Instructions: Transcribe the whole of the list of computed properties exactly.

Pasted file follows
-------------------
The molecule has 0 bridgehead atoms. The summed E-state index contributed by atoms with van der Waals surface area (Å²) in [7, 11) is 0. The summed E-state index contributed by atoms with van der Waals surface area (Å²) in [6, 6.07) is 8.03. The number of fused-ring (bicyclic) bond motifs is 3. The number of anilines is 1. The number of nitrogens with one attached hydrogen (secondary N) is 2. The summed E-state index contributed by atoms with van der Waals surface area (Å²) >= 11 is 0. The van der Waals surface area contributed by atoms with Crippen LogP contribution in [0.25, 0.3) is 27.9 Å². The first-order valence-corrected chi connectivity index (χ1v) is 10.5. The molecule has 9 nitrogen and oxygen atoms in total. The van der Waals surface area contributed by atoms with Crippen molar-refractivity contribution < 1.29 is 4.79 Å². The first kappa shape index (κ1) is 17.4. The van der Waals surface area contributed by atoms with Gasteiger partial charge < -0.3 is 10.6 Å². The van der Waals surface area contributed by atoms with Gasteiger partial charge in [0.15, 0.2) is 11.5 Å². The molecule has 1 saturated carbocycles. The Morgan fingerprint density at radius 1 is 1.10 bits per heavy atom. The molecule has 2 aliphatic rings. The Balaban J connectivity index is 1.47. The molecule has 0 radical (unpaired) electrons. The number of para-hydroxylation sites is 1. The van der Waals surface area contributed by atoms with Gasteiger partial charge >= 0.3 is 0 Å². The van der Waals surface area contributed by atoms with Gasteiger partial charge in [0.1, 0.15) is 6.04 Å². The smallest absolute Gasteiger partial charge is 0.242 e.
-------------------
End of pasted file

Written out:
The molecule has 0 bridgehead atoms. The summed E-state index contributed by atoms with van der Waals surface area (Å²) in [7, 11) is 0. The summed E-state index contributed by atoms with van der Waals surface area (Å²) in [6, 6.07) is 8.03. The number of fused-ring (bicyclic) bond motifs is 3. The number of anilines is 1. The number of nitrogens with one attached hydrogen (secondary N) is 2. The summed E-state index contributed by atoms with van der Waals surface area (Å²) >= 11 is 0. The van der Waals surface area contributed by atoms with Crippen LogP contribution in [0.25, 0.3) is 27.9 Å². The first-order valence-corrected chi connectivity index (χ1v) is 10.5. The molecule has 9 nitrogen and oxygen atoms in total. The van der Waals surface area contributed by atoms with Crippen molar-refractivity contribution < 1.29 is 4.79 Å². The first kappa shape index (κ1) is 17.4. The van der Waals surface area contributed by atoms with Gasteiger partial charge < -0.3 is 10.6 Å². The van der Waals surface area contributed by atoms with Gasteiger partial charge in [0.15, 0.2) is 11.5 Å². The molecule has 1 saturated carbocycles. The Morgan fingerprint density at radius 1 is 1.10 bits per heavy atom. The molecule has 2 aliphatic rings. The Balaban J connectivity index is 1.47. The molecule has 0 radical (unpaired) electrons. The number of para-hydroxylation sites is 1. The van der Waals surface area contributed by atoms with Gasteiger partial charge >= 0.3 is 0 Å². The van der Waals surface area contributed by atoms with Gasteiger partial charge in [0.1, 0.15) is 6.04 Å². The smallest absolute Gasteiger partial charge is 0.242 e.